Stating that the nature of God requires us to assert universal salvation as an extension of his benevolence robs the council of its meaning.  More importantly it does not square with the evidence that faces us. What is this evidence?  It is not that our resentment loves to belong to a group so that we can send outsiders to hell as in Calvinistic theology.   It is not even to assert that group is a group of one as in Sartrian philosophy.  Nor is it that hell is for purely mythical creatures like angels falling from the sky like stars. The evidence is that evil is real.  We can willfully chose evil and in doing evil, we face real danger.   This real danger is both urgent and visceral.

This real and present danger that pervades our moral lives is all smoke and mirrors according to my friend.  For by a very simple argument he can illustrate that hell must at most be symbolic. Everyone thought to be damned or most likely damned, like say, Hitler, has a mother. His mother we would assume is a good person that would be counted among the just. As such, Hitler’s mother with the beatific vision could not stand that her son be in Hell, for a woman who would want torture could scarcely be human. Since Hitler’s mom as a saint in heaven would be inhuman if she thought it just that her son is in hell, her inhumanity is proof that Hell is naught.

The question is not “Is hell human or inhuman?” but if “Is hell just?”  Both Heaven and Hell are inhuman; that’s why they are Heaven and Hell.  I tried to mention in counter distinction to the inhuman argument regarding heaven and hell that Jesus countered the critics of the Resurrection by pointing out that we neither marry nor are given in marriage in heaven but we are ‘like the angels’.  I hope unlike my friend’s evaluation of ‘like the angels’ we are not merely the subject of empty myth and wishful thinking but rather as Jesus is trying to point out life in Heaven outstrips certain human categories such as sex, marriage and children.  It is very much possible in the hyperrealism of heaven that the sentimentality of a mother’s nearly inordinate love of her child is not the primary or the just/merciful consideration on the propriety of perdition.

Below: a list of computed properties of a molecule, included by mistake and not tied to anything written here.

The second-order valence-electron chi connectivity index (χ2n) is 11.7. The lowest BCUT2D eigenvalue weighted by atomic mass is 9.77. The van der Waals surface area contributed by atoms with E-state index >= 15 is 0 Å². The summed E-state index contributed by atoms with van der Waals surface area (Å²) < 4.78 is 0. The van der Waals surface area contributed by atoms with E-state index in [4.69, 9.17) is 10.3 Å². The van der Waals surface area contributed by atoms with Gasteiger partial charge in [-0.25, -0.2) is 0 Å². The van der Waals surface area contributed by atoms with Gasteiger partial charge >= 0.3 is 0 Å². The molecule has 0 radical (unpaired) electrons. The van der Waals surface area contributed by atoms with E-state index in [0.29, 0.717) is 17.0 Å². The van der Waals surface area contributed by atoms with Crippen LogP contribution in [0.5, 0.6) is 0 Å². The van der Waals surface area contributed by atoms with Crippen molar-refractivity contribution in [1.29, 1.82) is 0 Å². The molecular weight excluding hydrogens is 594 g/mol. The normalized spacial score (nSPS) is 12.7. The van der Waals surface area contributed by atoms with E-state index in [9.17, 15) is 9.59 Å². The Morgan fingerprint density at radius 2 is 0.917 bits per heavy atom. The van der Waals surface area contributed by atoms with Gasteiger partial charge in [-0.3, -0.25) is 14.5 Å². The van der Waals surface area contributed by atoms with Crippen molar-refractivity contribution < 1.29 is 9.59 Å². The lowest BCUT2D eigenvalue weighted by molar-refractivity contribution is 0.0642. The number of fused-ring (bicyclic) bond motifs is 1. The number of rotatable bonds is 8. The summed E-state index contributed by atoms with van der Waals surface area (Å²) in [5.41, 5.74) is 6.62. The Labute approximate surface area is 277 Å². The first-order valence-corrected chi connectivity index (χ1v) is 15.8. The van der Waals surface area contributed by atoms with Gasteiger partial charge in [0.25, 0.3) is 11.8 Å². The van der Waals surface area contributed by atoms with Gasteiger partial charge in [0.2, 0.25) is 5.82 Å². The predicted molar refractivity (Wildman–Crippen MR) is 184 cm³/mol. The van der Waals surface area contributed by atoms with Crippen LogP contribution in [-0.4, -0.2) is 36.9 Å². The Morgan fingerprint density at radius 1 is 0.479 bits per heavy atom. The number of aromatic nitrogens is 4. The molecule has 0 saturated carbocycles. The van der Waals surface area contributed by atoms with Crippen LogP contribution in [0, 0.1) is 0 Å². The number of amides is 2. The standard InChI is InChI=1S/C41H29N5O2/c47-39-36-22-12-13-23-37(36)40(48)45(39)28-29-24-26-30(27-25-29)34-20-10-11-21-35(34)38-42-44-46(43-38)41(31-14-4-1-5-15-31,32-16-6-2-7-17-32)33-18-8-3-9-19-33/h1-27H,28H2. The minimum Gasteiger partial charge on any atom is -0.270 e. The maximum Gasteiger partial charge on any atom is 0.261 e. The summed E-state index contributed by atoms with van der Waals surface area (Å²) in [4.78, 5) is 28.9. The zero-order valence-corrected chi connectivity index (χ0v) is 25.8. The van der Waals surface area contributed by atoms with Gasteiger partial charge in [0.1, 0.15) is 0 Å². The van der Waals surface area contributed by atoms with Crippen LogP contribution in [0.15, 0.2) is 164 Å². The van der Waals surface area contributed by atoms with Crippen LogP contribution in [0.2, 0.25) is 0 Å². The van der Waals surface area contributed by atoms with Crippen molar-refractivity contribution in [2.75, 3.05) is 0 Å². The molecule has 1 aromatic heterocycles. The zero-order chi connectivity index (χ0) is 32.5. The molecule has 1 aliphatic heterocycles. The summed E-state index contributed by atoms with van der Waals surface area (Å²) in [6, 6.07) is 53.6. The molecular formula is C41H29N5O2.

It is always “others” involved in the various descriptions of hell by those who both believe in it and those who dismiss it and this ‘otherness’ is why I am at least suspicious of the versions presented.  I believe in hell because I can FEEL it.  Hell possesses, through its beachhead here on earth, the power to imperil us all.  The intimacy of evil and hell to every human being can be seen in Solzhenitsyn’s reflections on evil and “evil people” in The Gulag Archipelago: “If only there were evil people somewhere insidiously committing evil deeds, and it were necessary only to separate them from the rest of us and destroy them. But the line dividing good and evil cuts through the heart of every human being. And who is willing to destroy a piece of his own heart?”

I do not say this because of the fiendish regimes of Nazism or Stalinism that presented and oppressed millions in the last century. I say it more importantly because the beach head does not consist in the souls of some evil group or other, but rather the beachhead exists in my individual soul, and according to Solzhenitsyn, in the individual soul of each one of us. The closest thing one can do to belittling a person’s kindness is to belittle their fiendishness. For the fear of Hell is one in the same thing as the love of Heaven.

Atheist existential philosophers are quite fond of the saying “Death gives meaning to life” for they believe that the finality of death gives us a measured and therefore measurable life to then judge and find meaning in. Ironically, this points to the same weakness in Buddhist thinking about the afterlife.  In Buddhism there really isn’t an afterlife, there is only life after life after life. A test without an end is not only not gradable it ceases to be a test.

Life after life after life is not an answer to death; it is only to question death indefinitely. Now if death gives meaning to life by setting a time limit, then Hell and Heaven give meaning to death by showing the fruit’s of one’s life encapsulated in one’s death.   Death being the end of the story is rejected by reason in that Good and evil are more powerful than life itself.  Good and evil are what give life zest and humor and goodness. If death were the end of the story then reality would be more than uncomfortable; it would be unlivable.